Aerial view of Homebush Bay, Sydney, Australia.

Density through urban redevelopment is on the agenda this week at the national cabinet meeting – and for the next decade as cities like Melbourne formally embrace density instead of urban sprawl.

Embracing density has been an academic interest for me – more like an obsession ­– for more than 50 years. In 1975 my first paper showed how ecological succession followed the second law of thermodynamics in its redevelopment processes through embracing density. The rationale became even more obvious to me after the oil crises showed that automobile dependence was a serious issue.

But it didn’t take long to see that in Anglo-Saxon cities like ours’ density was a dirty word, so we had a human issue with embracing density that went to deep fears about the health and social problems associated with density. In 1981 a young research student Trevor Hogan, and I wrote A Review of Urban Density Models: Towards a resolution of the conflict between populace and planner, in Human Ecology, which set out why the scientific literature was mostly not supporting such fears.

The paper is summarised in Table 1. All the models on the left were found to have no real basis in reality and that often density increases improved human health and social issues. It all depended on how the density was designed and managed. Whereas the models on the right were strongly showing the positive benefits. 

                         Table 1. Models of Urban Density from Newman and Hogan (1981)

But we have not embraced density – much. The dominant planning paradigm for this period has been the value in sub-dividing the urban fringe with urban redevelopment being left to market forces. The only federal-state intervention to change this approach was the Better Cities program in the Hawke era.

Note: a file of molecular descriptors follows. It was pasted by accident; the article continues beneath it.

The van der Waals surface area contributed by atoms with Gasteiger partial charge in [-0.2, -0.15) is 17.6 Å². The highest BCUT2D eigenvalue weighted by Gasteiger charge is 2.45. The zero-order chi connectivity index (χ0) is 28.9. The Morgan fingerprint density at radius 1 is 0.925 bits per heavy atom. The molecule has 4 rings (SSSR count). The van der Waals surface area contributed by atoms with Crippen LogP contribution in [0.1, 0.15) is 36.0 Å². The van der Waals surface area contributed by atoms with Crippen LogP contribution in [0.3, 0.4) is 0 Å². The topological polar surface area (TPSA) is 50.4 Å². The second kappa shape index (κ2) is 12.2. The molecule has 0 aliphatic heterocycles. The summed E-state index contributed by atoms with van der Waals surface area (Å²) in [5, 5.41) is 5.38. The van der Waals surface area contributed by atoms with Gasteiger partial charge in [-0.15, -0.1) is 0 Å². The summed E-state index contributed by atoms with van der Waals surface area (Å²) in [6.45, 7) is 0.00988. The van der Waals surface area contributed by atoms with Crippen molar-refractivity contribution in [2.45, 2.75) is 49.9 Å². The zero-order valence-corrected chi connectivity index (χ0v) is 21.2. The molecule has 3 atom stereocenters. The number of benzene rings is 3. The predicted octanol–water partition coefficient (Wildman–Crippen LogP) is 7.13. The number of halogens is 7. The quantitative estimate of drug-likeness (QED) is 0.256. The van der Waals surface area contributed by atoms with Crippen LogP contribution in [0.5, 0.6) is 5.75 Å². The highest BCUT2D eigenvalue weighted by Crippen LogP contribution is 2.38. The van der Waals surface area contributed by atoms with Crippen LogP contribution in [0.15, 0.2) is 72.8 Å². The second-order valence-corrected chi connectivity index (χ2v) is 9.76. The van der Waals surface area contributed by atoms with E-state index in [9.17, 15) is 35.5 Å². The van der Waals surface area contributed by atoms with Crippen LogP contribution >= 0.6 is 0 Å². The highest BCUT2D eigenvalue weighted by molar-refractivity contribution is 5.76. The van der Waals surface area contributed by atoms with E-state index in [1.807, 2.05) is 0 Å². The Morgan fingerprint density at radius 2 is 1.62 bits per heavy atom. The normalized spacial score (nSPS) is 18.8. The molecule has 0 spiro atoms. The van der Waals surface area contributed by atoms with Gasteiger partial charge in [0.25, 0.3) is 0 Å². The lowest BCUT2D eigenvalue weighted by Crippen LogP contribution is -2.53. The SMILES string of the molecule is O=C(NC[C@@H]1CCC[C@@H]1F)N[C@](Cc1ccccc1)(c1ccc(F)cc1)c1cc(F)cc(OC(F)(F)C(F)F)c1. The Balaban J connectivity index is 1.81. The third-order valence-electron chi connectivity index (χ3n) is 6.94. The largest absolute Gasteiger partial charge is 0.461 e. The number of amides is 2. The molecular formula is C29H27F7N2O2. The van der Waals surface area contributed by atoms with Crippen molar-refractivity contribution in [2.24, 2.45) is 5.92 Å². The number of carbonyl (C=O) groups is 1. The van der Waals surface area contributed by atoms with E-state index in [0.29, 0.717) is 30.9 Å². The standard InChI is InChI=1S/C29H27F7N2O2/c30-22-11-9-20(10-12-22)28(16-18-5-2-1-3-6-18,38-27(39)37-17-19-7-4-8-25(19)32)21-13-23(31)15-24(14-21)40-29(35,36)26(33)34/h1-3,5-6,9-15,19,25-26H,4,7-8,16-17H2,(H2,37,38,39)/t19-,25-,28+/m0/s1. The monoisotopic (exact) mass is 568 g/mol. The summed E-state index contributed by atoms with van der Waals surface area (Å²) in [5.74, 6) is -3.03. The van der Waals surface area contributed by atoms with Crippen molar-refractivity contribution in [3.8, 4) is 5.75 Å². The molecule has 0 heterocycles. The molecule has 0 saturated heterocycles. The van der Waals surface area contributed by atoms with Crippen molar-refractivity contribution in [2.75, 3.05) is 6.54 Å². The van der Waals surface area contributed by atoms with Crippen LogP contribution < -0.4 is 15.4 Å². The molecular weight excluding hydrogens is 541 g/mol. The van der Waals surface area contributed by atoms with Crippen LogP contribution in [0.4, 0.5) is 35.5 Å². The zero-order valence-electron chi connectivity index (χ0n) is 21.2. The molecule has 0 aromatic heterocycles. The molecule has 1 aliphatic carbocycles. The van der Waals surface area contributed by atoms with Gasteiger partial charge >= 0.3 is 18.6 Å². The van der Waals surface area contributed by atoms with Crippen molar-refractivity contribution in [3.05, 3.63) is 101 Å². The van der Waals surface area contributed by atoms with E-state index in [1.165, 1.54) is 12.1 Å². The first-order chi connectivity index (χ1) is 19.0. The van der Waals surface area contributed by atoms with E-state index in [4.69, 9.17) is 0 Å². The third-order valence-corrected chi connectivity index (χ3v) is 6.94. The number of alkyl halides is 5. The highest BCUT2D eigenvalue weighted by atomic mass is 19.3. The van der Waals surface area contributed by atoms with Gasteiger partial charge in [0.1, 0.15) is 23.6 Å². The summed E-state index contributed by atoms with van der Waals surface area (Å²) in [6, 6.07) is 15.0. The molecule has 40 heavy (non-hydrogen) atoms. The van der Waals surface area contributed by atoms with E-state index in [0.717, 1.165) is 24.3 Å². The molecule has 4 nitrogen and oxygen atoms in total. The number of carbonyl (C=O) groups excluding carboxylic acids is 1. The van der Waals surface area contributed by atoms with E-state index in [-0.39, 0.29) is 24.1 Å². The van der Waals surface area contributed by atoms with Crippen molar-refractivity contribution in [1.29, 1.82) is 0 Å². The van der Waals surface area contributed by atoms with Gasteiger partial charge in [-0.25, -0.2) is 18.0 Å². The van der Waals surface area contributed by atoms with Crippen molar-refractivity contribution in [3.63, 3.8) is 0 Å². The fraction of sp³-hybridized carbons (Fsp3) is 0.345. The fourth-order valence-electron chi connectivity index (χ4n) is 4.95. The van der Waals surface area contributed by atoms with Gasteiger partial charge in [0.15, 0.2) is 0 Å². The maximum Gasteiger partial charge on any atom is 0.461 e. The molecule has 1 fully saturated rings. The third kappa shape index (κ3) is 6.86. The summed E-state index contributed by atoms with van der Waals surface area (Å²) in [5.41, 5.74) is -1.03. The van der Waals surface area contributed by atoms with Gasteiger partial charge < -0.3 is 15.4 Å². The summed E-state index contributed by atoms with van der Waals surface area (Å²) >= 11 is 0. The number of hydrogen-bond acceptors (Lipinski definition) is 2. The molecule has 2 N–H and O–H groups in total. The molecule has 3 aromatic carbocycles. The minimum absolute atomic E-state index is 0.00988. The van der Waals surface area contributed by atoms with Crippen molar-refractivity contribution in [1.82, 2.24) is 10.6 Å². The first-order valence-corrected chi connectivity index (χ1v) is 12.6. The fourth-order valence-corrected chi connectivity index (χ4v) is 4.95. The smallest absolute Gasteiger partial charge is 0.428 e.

The British Town and Country Planning Association had a motto “nothing gained by overcrowding” as it created the English approach to 20th century town planning. But in multicultural Australia we must now embrace density.

The issue is how to do it.

There is so much that has been found wrong with the model of sub-dividing back-yards in the middle suburbs and now we are left with just small pockets of high rise as the only way to do any density. But it is mostly a top-down solution that removes involvement with local communities.

Get the local communities involved – at the start

National research project Greening the Greyfields has a better model. That’s to involve local communities in the process at a precinct scale, which creates better opportunities for design and management of medium density.

This can then include better options for affordable housing and better links to new public transport.

High rise and medium density needs to be linked through tram boulevards as City Architect Rob Adams has shown in Melbourne where 55,000 new housing units have been built in 10 years. Now we need to create new tram boulevards with new technology that can help lead the net zero agenda as well as the affordable housing agenda.

Embracing density means embracing new approaches to planning that bring the whole community along. We should not fear density or the changes to a planning process that includes more community involvement not less.